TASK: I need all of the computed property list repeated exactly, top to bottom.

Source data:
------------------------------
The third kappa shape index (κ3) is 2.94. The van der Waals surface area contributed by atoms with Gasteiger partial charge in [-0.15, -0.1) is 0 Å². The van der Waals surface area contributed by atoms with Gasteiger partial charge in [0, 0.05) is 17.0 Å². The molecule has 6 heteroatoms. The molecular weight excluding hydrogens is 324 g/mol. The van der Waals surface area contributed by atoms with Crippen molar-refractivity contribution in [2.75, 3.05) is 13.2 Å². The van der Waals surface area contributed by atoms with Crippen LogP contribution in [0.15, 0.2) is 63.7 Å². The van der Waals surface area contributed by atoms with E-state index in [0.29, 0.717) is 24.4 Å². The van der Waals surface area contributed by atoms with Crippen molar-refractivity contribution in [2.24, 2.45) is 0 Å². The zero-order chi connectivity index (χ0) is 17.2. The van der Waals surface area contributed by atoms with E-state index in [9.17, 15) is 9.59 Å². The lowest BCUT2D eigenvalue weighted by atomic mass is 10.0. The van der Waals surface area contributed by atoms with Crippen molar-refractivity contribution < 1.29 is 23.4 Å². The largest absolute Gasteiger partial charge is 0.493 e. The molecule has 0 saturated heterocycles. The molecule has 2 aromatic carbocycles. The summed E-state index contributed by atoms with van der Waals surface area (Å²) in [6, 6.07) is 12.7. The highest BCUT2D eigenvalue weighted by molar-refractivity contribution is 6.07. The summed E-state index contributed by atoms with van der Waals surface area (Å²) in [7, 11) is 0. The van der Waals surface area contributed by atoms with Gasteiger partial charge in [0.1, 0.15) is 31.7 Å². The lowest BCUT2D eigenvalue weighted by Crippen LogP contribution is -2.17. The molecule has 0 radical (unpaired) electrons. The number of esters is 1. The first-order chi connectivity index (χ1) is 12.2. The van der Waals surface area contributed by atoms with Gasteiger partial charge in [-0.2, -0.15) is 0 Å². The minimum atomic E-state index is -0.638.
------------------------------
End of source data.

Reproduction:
The third kappa shape index (κ3) is 2.94. The van der Waals surface area contributed by atoms with Gasteiger partial charge in [-0.15, -0.1) is 0 Å². The van der Waals surface area contributed by atoms with Gasteiger partial charge in [0, 0.05) is 17.0 Å². The molecule has 6 heteroatoms. The molecular weight excluding hydrogens is 324 g/mol. The van der Waals surface area contributed by atoms with Crippen molar-refractivity contribution in [2.75, 3.05) is 13.2 Å². The van der Waals surface area contributed by atoms with Crippen LogP contribution in [0.15, 0.2) is 63.7 Å². The van der Waals surface area contributed by atoms with E-state index in [0.29, 0.717) is 24.4 Å². The van der Waals surface area contributed by atoms with Crippen molar-refractivity contribution in [2.24, 2.45) is 0 Å². The zero-order chi connectivity index (χ0) is 17.2. The van der Waals surface area contributed by atoms with E-state index in [9.17, 15) is 9.59 Å². The lowest BCUT2D eigenvalue weighted by atomic mass is 10.0. The van der Waals surface area contributed by atoms with Crippen molar-refractivity contribution < 1.29 is 23.4 Å². The largest absolute Gasteiger partial charge is 0.493 e. The molecule has 0 saturated heterocycles. The molecule has 2 aromatic carbocycles. The summed E-state index contributed by atoms with van der Waals surface area (Å²) in [6, 6.07) is 12.7. The highest BCUT2D eigenvalue weighted by molar-refractivity contribution is 6.07. The summed E-state index contributed by atoms with van der Waals surface area (Å²) in [7, 11) is 0. The van der Waals surface area contributed by atoms with Gasteiger partial charge in [0.1, 0.15) is 31.7 Å². The lowest BCUT2D eigenvalue weighted by Crippen LogP contribution is -2.17. The molecule has 0 radical (unpaired) electrons. The number of esters is 1. The first-order chi connectivity index (χ1) is 12.2. The van der Waals surface area contributed by atoms with Gasteiger partial charge in [-0.2, -0.15) is 0 Å². The minimum atomic E-state index is -0.638.